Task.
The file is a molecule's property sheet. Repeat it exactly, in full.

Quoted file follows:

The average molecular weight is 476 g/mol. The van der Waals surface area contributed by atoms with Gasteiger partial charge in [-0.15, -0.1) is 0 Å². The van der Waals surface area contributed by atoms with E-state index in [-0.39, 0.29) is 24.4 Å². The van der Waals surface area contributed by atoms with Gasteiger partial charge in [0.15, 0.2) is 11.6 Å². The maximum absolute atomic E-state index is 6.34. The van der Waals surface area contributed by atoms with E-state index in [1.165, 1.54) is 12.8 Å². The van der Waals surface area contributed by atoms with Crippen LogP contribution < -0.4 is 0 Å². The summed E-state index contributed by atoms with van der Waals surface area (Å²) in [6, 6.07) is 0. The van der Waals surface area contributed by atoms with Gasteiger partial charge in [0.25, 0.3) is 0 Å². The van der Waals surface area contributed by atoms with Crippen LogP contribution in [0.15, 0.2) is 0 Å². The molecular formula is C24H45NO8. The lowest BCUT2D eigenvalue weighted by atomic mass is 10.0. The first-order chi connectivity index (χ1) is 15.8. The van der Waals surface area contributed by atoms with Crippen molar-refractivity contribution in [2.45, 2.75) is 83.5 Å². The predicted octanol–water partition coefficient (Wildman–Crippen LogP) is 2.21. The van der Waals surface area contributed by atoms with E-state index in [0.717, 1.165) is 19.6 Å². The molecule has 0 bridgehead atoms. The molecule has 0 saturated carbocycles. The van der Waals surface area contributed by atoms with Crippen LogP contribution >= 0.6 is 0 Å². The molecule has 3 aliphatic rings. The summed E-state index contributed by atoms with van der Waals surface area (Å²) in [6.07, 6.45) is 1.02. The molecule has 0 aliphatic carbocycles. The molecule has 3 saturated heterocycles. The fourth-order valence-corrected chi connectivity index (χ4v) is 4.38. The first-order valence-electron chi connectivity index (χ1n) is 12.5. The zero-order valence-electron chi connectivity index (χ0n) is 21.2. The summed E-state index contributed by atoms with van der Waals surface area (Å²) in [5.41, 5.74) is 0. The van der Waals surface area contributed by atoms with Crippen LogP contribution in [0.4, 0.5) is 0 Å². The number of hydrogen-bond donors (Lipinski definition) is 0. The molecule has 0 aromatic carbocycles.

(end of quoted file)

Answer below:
The average molecular weight is 476 g/mol. The van der Waals surface area contributed by atoms with Gasteiger partial charge in [-0.15, -0.1) is 0 Å². The van der Waals surface area contributed by atoms with E-state index in [-0.39, 0.29) is 24.4 Å². The van der Waals surface area contributed by atoms with Gasteiger partial charge in [0.15, 0.2) is 11.6 Å². The maximum absolute atomic E-state index is 6.34. The van der Waals surface area contributed by atoms with E-state index in [1.165, 1.54) is 12.8 Å². The van der Waals surface area contributed by atoms with Crippen LogP contribution < -0.4 is 0 Å². The summed E-state index contributed by atoms with van der Waals surface area (Å²) in [6, 6.07) is 0. The van der Waals surface area contributed by atoms with Gasteiger partial charge in [0.25, 0.3) is 0 Å². The van der Waals surface area contributed by atoms with Crippen LogP contribution in [0.15, 0.2) is 0 Å². The molecular formula is C24H45NO8. The lowest BCUT2D eigenvalue weighted by atomic mass is 10.0. The first-order chi connectivity index (χ1) is 15.8. The van der Waals surface area contributed by atoms with Crippen molar-refractivity contribution in [2.45, 2.75) is 83.5 Å². The predicted octanol–water partition coefficient (Wildman–Crippen LogP) is 2.21. The van der Waals surface area contributed by atoms with E-state index in [0.717, 1.165) is 19.6 Å². The molecule has 0 bridgehead atoms. The molecule has 0 saturated carbocycles. The van der Waals surface area contributed by atoms with Crippen LogP contribution >= 0.6 is 0 Å². The molecule has 3 aliphatic rings. The summed E-state index contributed by atoms with van der Waals surface area (Å²) in [6.07, 6.45) is 1.02. The molecule has 0 aliphatic carbocycles. The molecule has 3 saturated heterocycles. The fourth-order valence-corrected chi connectivity index (χ4v) is 4.38. The first-order valence-electron chi connectivity index (χ1n) is 12.5. The zero-order valence-electron chi connectivity index (χ0n) is 21.2. The summed E-state index contributed by atoms with van der Waals surface area (Å²) in [5.41, 5.74) is 0. The van der Waals surface area contributed by atoms with Crippen LogP contribution in [0.4, 0.5) is 0 Å². The number of hydrogen-bond donors (Lipinski definition) is 0. The molecule has 0 aromatic carbocycles.